On the left of the above picture you can see two close Araucaria araucana (Monkey Puzzle) relatives. Araucaria heterophylla (Norfolk Pine) and Araucaria bidwillii (the hilariously named Bunya-Bunya tree from Australia). Around California you can also see Araucaria angustifolia.
I love all Araucarias, so seeing these two towering plants from the ground and up high was an exciting moment for me. A. heterophylla in the UK we rarely see larger than a meter or two – the tallest I’ve seen is in the Barbican Conservatory, London at about 4-5 meters, at least a third of this one.
I have a hardy Schefflera plant, really enjoying its compound leaf shape. In California there are many Schefflera to be found in the streets and the one above had the largest leaves I spotted, easily 30cm in diameter, probably more like 40cm.
Pennisetum grass can be seen in gardens all over California and many roadside verges. It’s one of many invasive aliens to California introduced by humans as garden plants – others include Eucalyptus, Ricinus and Foeniculum. None native to California but readily seen growing wild everywhere. In the UK our climate is currently too cold in winter for these to be so invasive, but this could be an indication of what’s to come as our climate continues to warm.
After Santa Barbara we headed across the desert and to Las Vegas for a mini-stag do. It was interesting in Las Vegas that, despite the perfect climate for it, cacti and succulents were rarely seen. Instead, huge amounts of water are piped into this excessive desert city to irrigate lusher palms. That said, on the way home when we spent more time in the desert, we did come across Peggy Sue’s 1950s diner with Aloe and Opuntia outside.
Our final stop of the trip was a few nights in Malibu – a place I had assumed was all celebrity and surfing but is in fact more mountain and national parks. I loved Malibu and will write about it more soon. For now though, I thought I’d share my first glimpse of American prairie planting in America…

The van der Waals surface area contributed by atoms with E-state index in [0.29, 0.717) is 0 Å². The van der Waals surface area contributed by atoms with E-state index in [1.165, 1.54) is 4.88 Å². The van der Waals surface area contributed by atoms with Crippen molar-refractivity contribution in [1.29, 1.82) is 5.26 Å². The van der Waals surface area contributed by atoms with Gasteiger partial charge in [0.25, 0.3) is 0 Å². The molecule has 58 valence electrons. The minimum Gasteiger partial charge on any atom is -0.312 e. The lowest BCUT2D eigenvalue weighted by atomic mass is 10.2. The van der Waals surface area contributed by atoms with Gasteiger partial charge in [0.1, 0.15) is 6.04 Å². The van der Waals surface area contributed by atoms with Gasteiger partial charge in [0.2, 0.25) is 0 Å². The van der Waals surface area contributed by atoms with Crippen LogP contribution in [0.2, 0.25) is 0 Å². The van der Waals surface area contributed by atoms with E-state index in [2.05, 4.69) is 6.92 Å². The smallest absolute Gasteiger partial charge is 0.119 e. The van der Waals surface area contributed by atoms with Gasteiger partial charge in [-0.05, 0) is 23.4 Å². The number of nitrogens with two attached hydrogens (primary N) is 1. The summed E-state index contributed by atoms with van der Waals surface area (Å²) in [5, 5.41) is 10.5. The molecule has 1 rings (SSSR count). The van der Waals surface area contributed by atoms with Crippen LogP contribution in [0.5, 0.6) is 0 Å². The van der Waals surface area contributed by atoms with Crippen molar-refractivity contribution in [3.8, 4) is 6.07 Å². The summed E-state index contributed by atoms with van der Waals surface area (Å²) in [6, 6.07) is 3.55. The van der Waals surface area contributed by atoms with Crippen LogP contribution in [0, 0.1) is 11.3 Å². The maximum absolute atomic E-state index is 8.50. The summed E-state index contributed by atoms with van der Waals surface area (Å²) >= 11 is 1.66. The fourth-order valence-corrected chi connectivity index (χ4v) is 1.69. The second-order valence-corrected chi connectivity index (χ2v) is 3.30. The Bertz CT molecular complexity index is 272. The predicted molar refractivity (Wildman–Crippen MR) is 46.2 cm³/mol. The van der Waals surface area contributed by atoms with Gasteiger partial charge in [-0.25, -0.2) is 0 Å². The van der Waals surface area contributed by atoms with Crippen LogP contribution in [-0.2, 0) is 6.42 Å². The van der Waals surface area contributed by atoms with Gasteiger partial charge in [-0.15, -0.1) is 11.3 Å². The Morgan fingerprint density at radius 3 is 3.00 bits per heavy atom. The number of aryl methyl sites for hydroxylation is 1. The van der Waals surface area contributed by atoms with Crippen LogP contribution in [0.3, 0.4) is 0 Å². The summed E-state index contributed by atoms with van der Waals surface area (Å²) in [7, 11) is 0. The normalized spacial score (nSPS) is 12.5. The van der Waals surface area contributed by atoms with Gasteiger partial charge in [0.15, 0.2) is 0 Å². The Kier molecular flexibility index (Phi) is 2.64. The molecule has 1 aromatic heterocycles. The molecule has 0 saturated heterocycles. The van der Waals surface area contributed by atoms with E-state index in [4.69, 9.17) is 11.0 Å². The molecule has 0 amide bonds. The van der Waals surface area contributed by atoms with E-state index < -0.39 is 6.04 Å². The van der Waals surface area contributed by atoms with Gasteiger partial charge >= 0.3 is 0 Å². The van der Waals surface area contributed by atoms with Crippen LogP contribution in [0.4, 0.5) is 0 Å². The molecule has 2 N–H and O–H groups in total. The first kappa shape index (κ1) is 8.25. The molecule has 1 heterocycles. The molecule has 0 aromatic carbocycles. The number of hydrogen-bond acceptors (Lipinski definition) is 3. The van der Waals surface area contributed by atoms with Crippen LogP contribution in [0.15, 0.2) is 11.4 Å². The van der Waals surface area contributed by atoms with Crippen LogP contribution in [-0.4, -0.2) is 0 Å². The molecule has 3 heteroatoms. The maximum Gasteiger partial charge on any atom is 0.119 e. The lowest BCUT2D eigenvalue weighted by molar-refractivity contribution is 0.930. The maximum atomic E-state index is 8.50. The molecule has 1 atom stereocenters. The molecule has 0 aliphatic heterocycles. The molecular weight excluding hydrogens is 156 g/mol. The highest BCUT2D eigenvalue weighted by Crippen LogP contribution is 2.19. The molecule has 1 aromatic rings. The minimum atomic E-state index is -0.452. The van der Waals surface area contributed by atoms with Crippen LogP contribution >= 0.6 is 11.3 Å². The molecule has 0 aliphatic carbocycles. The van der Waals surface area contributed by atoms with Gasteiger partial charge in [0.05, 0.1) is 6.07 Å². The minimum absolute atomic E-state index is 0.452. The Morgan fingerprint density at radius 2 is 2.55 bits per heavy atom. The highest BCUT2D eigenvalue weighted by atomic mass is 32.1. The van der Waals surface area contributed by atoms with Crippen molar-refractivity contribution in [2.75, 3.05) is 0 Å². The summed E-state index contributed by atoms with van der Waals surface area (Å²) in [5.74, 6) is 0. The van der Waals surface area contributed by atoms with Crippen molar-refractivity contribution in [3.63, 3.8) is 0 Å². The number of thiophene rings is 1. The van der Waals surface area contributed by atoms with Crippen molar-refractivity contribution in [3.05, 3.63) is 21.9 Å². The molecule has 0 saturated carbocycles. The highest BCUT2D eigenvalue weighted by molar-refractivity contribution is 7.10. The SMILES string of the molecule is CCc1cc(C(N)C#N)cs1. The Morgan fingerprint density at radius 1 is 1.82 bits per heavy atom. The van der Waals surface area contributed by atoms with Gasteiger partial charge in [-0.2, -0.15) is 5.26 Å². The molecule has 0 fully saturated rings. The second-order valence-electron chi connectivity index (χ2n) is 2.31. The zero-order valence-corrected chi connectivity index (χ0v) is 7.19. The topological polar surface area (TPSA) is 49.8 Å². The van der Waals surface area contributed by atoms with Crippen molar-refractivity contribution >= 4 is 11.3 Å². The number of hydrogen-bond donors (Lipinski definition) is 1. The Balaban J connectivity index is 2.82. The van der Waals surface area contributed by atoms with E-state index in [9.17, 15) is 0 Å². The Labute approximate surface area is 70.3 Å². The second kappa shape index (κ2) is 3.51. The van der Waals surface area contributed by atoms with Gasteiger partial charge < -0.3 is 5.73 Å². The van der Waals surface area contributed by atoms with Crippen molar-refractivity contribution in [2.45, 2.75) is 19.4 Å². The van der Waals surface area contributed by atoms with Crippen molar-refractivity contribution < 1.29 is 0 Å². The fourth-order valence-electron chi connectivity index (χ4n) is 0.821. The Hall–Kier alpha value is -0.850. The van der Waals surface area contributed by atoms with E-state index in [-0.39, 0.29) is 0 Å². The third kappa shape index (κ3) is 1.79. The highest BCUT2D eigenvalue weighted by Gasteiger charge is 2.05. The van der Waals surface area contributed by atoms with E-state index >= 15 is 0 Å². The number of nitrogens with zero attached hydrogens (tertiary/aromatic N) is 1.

Around our hotel were some interesting trees / shrubs including the below peeling bark and rounded leaved plants.
There is one road in Malibu that reportedly has houses owned by Nicole Kidman, Leonardo Dicaprio and many others (Cher is nearby). Who knows which celeb was behind which door, the doors were themselves impressive.
Down by Stacey’s pool it all felt very David Hockney ‘ The Splash’, not because there were naked bums but because of the light and colouring. Next to the pool was another large Schefflera and more tall palms.
I’ve no idea what the below plant is however its new leaves coloured orange matching its orange flowers were interesting.
Overall, it was fascinating seeing what plants people had chosen to plant around California. Many were not immediately recognisable, either because they were new to me in person or because they had grown far larger in the warmer climate than what I’m used to.
Large, tropical foliage and lots of yellow and orange flowers were the common theme. Most surprising really, was that many of the plants being planted were from other countries, just the same as we do here. People are obviously drawn to the unfamiliar and unusual in their personal and public gardens wherever they are. To me, this was more interesting because in the UK we look to North America’s native plants for most of our garden plants. Which I guess proves once and for all that the ornamental grass is indeed greener on the other side.